Companies and governments in Asia have tapped dollar bond markets at a blistering pace in the opening weeks of 2021, taking advantage of ultra-low rates to raise funds for acquisitions and cover the costs of the coronavirus crisis.

Issuance of dollar bonds in the region climbed to more than $45bn in the first two weeks of the year, according to Dealogic. That is almost three-quarters of the total amount raised across the whole of January 2020.

“What’s driving the volume is that rates are creating a very opportunistic market for issuers locking in very good long-term funding,” said Ed Tsui, head of Asia-Pacific debt syndicate at Deutsche Bank, referring to rock-bottom US interest rates.

The bumper crop of dollar bonds is set to continue in the coming weeks. Chinese ecommerce group Alibaba is expected to tap debt markets for as much as $8bn this month, according to people directly familiar with the matter.

The surge in issuance comes despite predictions that corporate fundraising would slow in 2021 following last year’s record levels.

Among the blockbuster issuance this month was a $2.5bn debt sale from South Korean chipmaker SK Hynix. The dollar bond, the biggest ever sold by a non-financial company in the country, attracted orders worth almost five times the issuance size. It will be used in part to finance the group’s $9bn acquisition of Intel’s Nand memory business.

Mr Tsui said low rates had prompted many issuers to refinance their existing debts at longer maturities. “Investors are absolutely opportunistic” and had strong appetite for longer-dated debt, he added.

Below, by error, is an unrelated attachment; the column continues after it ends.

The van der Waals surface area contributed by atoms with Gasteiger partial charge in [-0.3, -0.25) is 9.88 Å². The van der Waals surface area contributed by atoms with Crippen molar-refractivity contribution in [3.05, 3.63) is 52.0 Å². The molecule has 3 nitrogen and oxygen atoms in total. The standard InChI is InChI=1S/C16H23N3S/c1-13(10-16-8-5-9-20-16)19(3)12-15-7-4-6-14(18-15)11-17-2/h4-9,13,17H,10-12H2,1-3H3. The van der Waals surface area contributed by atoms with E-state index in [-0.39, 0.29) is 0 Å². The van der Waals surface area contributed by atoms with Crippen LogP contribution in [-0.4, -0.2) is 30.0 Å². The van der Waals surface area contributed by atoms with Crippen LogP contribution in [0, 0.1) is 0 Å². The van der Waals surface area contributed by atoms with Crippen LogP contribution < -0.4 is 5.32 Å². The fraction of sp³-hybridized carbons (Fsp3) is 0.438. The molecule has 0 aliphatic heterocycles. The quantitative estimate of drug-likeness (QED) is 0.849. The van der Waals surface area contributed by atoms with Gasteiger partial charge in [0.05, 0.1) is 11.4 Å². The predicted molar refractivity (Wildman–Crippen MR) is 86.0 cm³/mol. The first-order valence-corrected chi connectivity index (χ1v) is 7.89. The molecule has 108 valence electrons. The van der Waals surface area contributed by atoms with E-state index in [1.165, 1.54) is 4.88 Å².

That demand helped the Indonesian government sell the 10-year tranche of a $3bn dollar bond this month at a record-low interest rate of 1.9 per cent. The issuance, sold alongside a €1bn bond, will be used in part to fund a Covid-19 vaccination drive in the country of more than 270m people.

In Japan, where bankers have described all recent dollar debt issuance by local companies as heavily oversubscribed, Nippon Life Insurance last week completed a $1.6bn offering of 30-year subordinated notes at an all-time low of 2.75 per cent.

The pandemic, which has had a disastrous effect on the travel industry, has also driven bond issuance from the likes of Singapore Airlines. The carrier, which has been forced to operate at a sliver of its normal capacity, raised $500m from its first dollar debt sale.

Bankers in Tokyo said that dollar bond issuance by Japanese businesses had begun the year at a “very high pace”.

Companies were encouraged, said one banker involved in recent deals, by demand from hedge funds, money managers and private banks — the typical market for dollar issuance in Asia. Big Japanese asset managers, the banker added, tended to prefer buying such bonds in the secondary market.

In addition to Nippon Life, a combined $7bn of bonds have been sold in January by Toyota Motor Credit, Sumitomo Mitsui Financial Group and the Japan Bank for International Cooperation. All of those offers were heavily oversubscribed.

“From the Asian corporate perspective, the market has continued to be hot and these good supply-demand technicals will continue,” said a senior debt capital markets banker at Morgan Stanley in Tokyo. “Companies will be incentivised to continue issuing in this quarter.”